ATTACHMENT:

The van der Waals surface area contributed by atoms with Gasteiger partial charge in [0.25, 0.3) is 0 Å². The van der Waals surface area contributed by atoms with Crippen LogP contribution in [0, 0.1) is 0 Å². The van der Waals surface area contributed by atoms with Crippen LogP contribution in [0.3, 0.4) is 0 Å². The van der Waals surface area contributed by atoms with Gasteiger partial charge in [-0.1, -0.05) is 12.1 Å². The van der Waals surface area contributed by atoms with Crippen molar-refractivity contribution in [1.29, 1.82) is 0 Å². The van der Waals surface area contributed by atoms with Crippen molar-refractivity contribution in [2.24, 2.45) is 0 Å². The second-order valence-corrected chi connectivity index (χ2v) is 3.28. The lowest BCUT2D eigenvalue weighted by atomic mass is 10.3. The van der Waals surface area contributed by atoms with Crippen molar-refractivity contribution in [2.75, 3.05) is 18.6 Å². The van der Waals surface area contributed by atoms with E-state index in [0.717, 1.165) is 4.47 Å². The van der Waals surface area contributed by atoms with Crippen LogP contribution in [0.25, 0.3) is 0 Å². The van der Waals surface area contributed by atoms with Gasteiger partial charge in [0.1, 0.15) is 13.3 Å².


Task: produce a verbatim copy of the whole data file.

The van der Waals surface area contributed by atoms with Gasteiger partial charge in [0.25, 0.3) is 0 Å². The van der Waals surface area contributed by atoms with Crippen LogP contribution in [0, 0.1) is 0 Å². The van der Waals surface area contributed by atoms with Crippen LogP contribution in [0.3, 0.4) is 0 Å². The van der Waals surface area contributed by atoms with Gasteiger partial charge in [-0.1, -0.05) is 12.1 Å². The van der Waals surface area contributed by atoms with Crippen molar-refractivity contribution in [1.29, 1.82) is 0 Å². The van der Waals surface area contributed by atoms with Crippen molar-refractivity contribution in [2.24, 2.45) is 0 Å². The second-order valence-corrected chi connectivity index (χ2v) is 3.28. The lowest BCUT2D eigenvalue weighted by atomic mass is 10.3. The van der Waals surface area contributed by atoms with Crippen molar-refractivity contribution in [2.75, 3.05) is 18.6 Å². The van der Waals surface area contributed by atoms with E-state index in [0.717, 1.165) is 4.47 Å². The van der Waals surface area contributed by atoms with Crippen LogP contribution in [0.25, 0.3) is 0 Å². The van der Waals surface area contributed by atoms with Gasteiger partial charge in [0.1, 0.15) is 13.3 Å².